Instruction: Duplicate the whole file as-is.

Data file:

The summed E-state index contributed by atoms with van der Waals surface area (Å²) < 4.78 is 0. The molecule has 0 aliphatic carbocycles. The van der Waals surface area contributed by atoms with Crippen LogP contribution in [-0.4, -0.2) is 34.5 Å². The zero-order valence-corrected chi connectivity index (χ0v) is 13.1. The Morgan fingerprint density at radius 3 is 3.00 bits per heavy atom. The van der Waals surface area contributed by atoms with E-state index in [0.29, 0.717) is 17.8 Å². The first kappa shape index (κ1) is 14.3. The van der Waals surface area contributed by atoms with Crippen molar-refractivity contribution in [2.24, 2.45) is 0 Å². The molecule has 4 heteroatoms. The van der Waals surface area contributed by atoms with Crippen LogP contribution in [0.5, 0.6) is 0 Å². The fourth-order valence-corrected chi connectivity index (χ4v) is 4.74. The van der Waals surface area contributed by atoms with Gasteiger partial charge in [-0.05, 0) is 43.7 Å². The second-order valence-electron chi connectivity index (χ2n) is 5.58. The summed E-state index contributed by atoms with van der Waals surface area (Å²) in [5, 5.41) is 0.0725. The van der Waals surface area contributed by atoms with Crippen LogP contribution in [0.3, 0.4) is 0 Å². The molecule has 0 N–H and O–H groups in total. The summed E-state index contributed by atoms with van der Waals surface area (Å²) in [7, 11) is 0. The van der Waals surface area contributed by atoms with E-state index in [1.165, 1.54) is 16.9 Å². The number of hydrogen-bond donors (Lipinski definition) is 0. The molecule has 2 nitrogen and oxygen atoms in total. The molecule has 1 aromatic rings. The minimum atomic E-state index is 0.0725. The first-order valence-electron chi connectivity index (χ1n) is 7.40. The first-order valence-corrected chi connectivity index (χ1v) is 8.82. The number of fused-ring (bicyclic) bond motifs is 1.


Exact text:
The summed E-state index contributed by atoms with van der Waals surface area (Å²) < 4.78 is 0. The molecule has 0 aliphatic carbocycles. The van der Waals surface area contributed by atoms with Crippen LogP contribution in [-0.4, -0.2) is 34.5 Å². The zero-order valence-corrected chi connectivity index (χ0v) is 13.1. The Morgan fingerprint density at radius 3 is 3.00 bits per heavy atom. The van der Waals surface area contributed by atoms with E-state index in [0.29, 0.717) is 17.8 Å². The first kappa shape index (κ1) is 14.3. The van der Waals surface area contributed by atoms with Crippen molar-refractivity contribution in [2.24, 2.45) is 0 Å². The molecule has 4 heteroatoms. The van der Waals surface area contributed by atoms with Crippen LogP contribution in [0.5, 0.6) is 0 Å². The fourth-order valence-corrected chi connectivity index (χ4v) is 4.74. The van der Waals surface area contributed by atoms with Gasteiger partial charge in [-0.05, 0) is 43.7 Å². The second-order valence-electron chi connectivity index (χ2n) is 5.58. The summed E-state index contributed by atoms with van der Waals surface area (Å²) in [5, 5.41) is 0.0725. The van der Waals surface area contributed by atoms with Crippen LogP contribution in [0.3, 0.4) is 0 Å². The molecule has 0 N–H and O–H groups in total. The summed E-state index contributed by atoms with van der Waals surface area (Å²) in [7, 11) is 0. The van der Waals surface area contributed by atoms with E-state index in [1.165, 1.54) is 16.9 Å². The number of hydrogen-bond donors (Lipinski definition) is 0. The molecule has 2 nitrogen and oxygen atoms in total. The molecule has 1 aromatic rings. The minimum atomic E-state index is 0.0725. The first-order valence-electron chi connectivity index (χ1n) is 7.40. The first-order valence-corrected chi connectivity index (χ1v) is 8.82. The number of fused-ring (bicyclic) bond motifs is 1.